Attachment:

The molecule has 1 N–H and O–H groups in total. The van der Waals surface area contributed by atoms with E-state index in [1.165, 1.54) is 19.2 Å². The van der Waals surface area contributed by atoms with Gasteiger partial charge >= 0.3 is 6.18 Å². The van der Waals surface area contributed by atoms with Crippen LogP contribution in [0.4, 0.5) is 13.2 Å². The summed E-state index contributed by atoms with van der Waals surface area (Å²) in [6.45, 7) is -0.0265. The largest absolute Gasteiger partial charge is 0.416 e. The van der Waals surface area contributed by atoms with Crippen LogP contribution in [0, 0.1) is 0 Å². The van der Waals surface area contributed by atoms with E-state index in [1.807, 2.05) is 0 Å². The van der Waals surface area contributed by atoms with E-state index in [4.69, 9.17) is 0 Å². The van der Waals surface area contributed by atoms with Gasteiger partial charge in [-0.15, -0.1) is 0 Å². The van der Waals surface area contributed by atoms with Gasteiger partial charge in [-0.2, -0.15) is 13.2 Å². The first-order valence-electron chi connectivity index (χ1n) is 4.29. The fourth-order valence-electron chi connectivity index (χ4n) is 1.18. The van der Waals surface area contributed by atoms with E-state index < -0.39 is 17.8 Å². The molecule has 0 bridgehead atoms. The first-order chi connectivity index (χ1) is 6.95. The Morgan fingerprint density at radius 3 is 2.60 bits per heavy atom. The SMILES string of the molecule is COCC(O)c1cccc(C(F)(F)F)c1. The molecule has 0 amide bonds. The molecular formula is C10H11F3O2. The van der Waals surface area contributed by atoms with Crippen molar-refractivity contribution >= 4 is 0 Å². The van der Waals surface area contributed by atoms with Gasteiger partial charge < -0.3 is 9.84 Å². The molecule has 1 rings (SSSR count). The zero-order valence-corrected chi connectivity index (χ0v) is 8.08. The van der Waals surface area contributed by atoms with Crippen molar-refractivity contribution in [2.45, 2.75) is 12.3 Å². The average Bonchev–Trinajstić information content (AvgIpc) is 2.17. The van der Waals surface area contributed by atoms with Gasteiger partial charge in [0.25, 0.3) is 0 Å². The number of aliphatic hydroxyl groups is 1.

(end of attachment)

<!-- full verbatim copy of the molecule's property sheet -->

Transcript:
The molecule has 1 N–H and O–H groups in total. The van der Waals surface area contributed by atoms with E-state index in [1.165, 1.54) is 19.2 Å². The van der Waals surface area contributed by atoms with Gasteiger partial charge >= 0.3 is 6.18 Å². The van der Waals surface area contributed by atoms with Crippen LogP contribution in [0.4, 0.5) is 13.2 Å². The summed E-state index contributed by atoms with van der Waals surface area (Å²) in [6.45, 7) is -0.0265. The largest absolute Gasteiger partial charge is 0.416 e. The van der Waals surface area contributed by atoms with Crippen LogP contribution in [0, 0.1) is 0 Å². The van der Waals surface area contributed by atoms with E-state index in [1.807, 2.05) is 0 Å². The van der Waals surface area contributed by atoms with E-state index in [4.69, 9.17) is 0 Å². The van der Waals surface area contributed by atoms with Gasteiger partial charge in [-0.15, -0.1) is 0 Å². The van der Waals surface area contributed by atoms with Gasteiger partial charge in [-0.2, -0.15) is 13.2 Å². The first-order valence-electron chi connectivity index (χ1n) is 4.29. The fourth-order valence-electron chi connectivity index (χ4n) is 1.18. The van der Waals surface area contributed by atoms with E-state index < -0.39 is 17.8 Å². The molecule has 0 bridgehead atoms. The first-order chi connectivity index (χ1) is 6.95. The Morgan fingerprint density at radius 3 is 2.60 bits per heavy atom. The SMILES string of the molecule is COCC(O)c1cccc(C(F)(F)F)c1. The molecule has 0 amide bonds. The molecular formula is C10H11F3O2. The van der Waals surface area contributed by atoms with Crippen molar-refractivity contribution >= 4 is 0 Å². The van der Waals surface area contributed by atoms with Gasteiger partial charge < -0.3 is 9.84 Å². The molecule has 1 rings (SSSR count). The zero-order valence-corrected chi connectivity index (χ0v) is 8.08. The van der Waals surface area contributed by atoms with Crippen molar-refractivity contribution in [2.45, 2.75) is 12.3 Å². The average Bonchev–Trinajstić information content (AvgIpc) is 2.17. The van der Waals surface area contributed by atoms with Gasteiger partial charge in [0.25, 0.3) is 0 Å². The number of aliphatic hydroxyl groups is 1.